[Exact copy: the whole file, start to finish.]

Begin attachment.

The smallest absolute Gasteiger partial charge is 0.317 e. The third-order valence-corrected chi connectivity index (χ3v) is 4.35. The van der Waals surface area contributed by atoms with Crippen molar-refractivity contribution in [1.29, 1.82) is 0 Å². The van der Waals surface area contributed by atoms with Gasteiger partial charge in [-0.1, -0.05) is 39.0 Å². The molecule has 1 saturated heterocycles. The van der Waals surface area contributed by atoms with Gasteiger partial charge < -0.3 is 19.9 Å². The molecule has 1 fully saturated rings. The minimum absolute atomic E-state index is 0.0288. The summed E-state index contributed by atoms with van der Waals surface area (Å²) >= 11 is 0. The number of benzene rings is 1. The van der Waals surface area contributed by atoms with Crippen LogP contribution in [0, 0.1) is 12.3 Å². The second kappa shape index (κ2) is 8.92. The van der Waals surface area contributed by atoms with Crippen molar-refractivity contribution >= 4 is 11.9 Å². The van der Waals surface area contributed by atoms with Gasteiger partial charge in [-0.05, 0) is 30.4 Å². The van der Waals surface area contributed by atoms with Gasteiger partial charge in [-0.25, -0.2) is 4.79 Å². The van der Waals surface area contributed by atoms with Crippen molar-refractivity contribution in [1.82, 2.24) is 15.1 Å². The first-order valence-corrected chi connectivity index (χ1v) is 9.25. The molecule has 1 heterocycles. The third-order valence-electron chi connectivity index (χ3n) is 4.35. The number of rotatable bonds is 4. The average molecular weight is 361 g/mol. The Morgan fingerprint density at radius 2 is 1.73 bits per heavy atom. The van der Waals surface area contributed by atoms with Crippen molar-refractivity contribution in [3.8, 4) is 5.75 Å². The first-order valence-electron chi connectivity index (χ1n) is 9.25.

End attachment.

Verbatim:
The smallest absolute Gasteiger partial charge is 0.317 e. The third-order valence-corrected chi connectivity index (χ3v) is 4.35. The van der Waals surface area contributed by atoms with Crippen molar-refractivity contribution in [1.29, 1.82) is 0 Å². The van der Waals surface area contributed by atoms with Gasteiger partial charge in [-0.1, -0.05) is 39.0 Å². The molecule has 1 saturated heterocycles. The van der Waals surface area contributed by atoms with Gasteiger partial charge < -0.3 is 19.9 Å². The molecule has 1 fully saturated rings. The minimum absolute atomic E-state index is 0.0288. The summed E-state index contributed by atoms with van der Waals surface area (Å²) >= 11 is 0. The number of benzene rings is 1. The van der Waals surface area contributed by atoms with Crippen LogP contribution in [0, 0.1) is 12.3 Å². The second kappa shape index (κ2) is 8.92. The van der Waals surface area contributed by atoms with Crippen molar-refractivity contribution >= 4 is 11.9 Å². The van der Waals surface area contributed by atoms with Gasteiger partial charge in [-0.05, 0) is 30.4 Å². The van der Waals surface area contributed by atoms with Gasteiger partial charge in [-0.25, -0.2) is 4.79 Å². The van der Waals surface area contributed by atoms with Crippen molar-refractivity contribution in [1.82, 2.24) is 15.1 Å². The first-order valence-corrected chi connectivity index (χ1v) is 9.25. The molecule has 1 heterocycles. The third-order valence-electron chi connectivity index (χ3n) is 4.35. The number of rotatable bonds is 4. The average molecular weight is 361 g/mol. The Morgan fingerprint density at radius 2 is 1.73 bits per heavy atom. The van der Waals surface area contributed by atoms with Crippen molar-refractivity contribution in [3.8, 4) is 5.75 Å². The first-order valence-electron chi connectivity index (χ1n) is 9.25.